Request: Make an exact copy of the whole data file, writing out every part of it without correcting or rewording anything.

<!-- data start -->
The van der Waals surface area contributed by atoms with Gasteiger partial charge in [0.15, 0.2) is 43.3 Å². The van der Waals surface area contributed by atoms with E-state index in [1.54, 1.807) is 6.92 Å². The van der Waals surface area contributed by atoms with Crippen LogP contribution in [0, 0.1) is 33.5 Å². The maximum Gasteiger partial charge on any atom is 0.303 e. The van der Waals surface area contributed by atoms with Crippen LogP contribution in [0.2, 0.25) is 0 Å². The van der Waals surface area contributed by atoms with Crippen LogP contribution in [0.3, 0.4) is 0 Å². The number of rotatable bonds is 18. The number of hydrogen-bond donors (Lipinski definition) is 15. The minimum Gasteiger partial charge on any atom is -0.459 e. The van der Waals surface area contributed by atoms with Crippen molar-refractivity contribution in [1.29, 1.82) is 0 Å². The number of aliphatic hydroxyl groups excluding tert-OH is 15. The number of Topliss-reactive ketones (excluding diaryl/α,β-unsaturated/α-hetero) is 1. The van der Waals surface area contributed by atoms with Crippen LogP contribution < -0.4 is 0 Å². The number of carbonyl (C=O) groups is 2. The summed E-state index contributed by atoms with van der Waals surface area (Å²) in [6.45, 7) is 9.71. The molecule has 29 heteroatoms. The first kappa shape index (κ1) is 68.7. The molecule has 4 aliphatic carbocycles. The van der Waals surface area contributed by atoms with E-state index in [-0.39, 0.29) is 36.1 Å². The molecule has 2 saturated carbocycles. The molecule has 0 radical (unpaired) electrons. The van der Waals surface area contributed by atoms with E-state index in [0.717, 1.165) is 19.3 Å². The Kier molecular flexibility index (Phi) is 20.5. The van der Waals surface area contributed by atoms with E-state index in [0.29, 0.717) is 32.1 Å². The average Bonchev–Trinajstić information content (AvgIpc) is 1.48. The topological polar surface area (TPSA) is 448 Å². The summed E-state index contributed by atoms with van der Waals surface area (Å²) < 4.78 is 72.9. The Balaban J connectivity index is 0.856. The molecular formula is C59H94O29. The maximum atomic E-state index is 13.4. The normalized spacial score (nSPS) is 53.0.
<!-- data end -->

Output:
The van der Waals surface area contributed by atoms with Gasteiger partial charge in [0.15, 0.2) is 43.3 Å². The van der Waals surface area contributed by atoms with E-state index in [1.54, 1.807) is 6.92 Å². The van der Waals surface area contributed by atoms with Crippen LogP contribution in [0, 0.1) is 33.5 Å². The maximum Gasteiger partial charge on any atom is 0.303 e. The van der Waals surface area contributed by atoms with Crippen LogP contribution in [0.2, 0.25) is 0 Å². The van der Waals surface area contributed by atoms with Crippen LogP contribution in [0.3, 0.4) is 0 Å². The number of rotatable bonds is 18. The number of hydrogen-bond donors (Lipinski definition) is 15. The minimum Gasteiger partial charge on any atom is -0.459 e. The van der Waals surface area contributed by atoms with Crippen molar-refractivity contribution in [1.29, 1.82) is 0 Å². The number of aliphatic hydroxyl groups excluding tert-OH is 15. The number of Topliss-reactive ketones (excluding diaryl/α,β-unsaturated/α-hetero) is 1. The van der Waals surface area contributed by atoms with Crippen LogP contribution < -0.4 is 0 Å². The number of carbonyl (C=O) groups is 2. The summed E-state index contributed by atoms with van der Waals surface area (Å²) in [6.45, 7) is 9.71. The molecule has 29 heteroatoms. The first kappa shape index (κ1) is 68.7. The molecule has 4 aliphatic carbocycles. The van der Waals surface area contributed by atoms with E-state index in [-0.39, 0.29) is 36.1 Å². The molecule has 2 saturated carbocycles. The molecule has 0 radical (unpaired) electrons. The van der Waals surface area contributed by atoms with E-state index in [0.717, 1.165) is 19.3 Å². The Kier molecular flexibility index (Phi) is 20.5. The van der Waals surface area contributed by atoms with E-state index in [0.29, 0.717) is 32.1 Å². The average Bonchev–Trinajstić information content (AvgIpc) is 1.48. The topological polar surface area (TPSA) is 448 Å². The summed E-state index contributed by atoms with van der Waals surface area (Å²) < 4.78 is 72.9. The Balaban J connectivity index is 0.856. The molecular formula is C59H94O29. The maximum atomic E-state index is 13.4. The normalized spacial score (nSPS) is 53.0.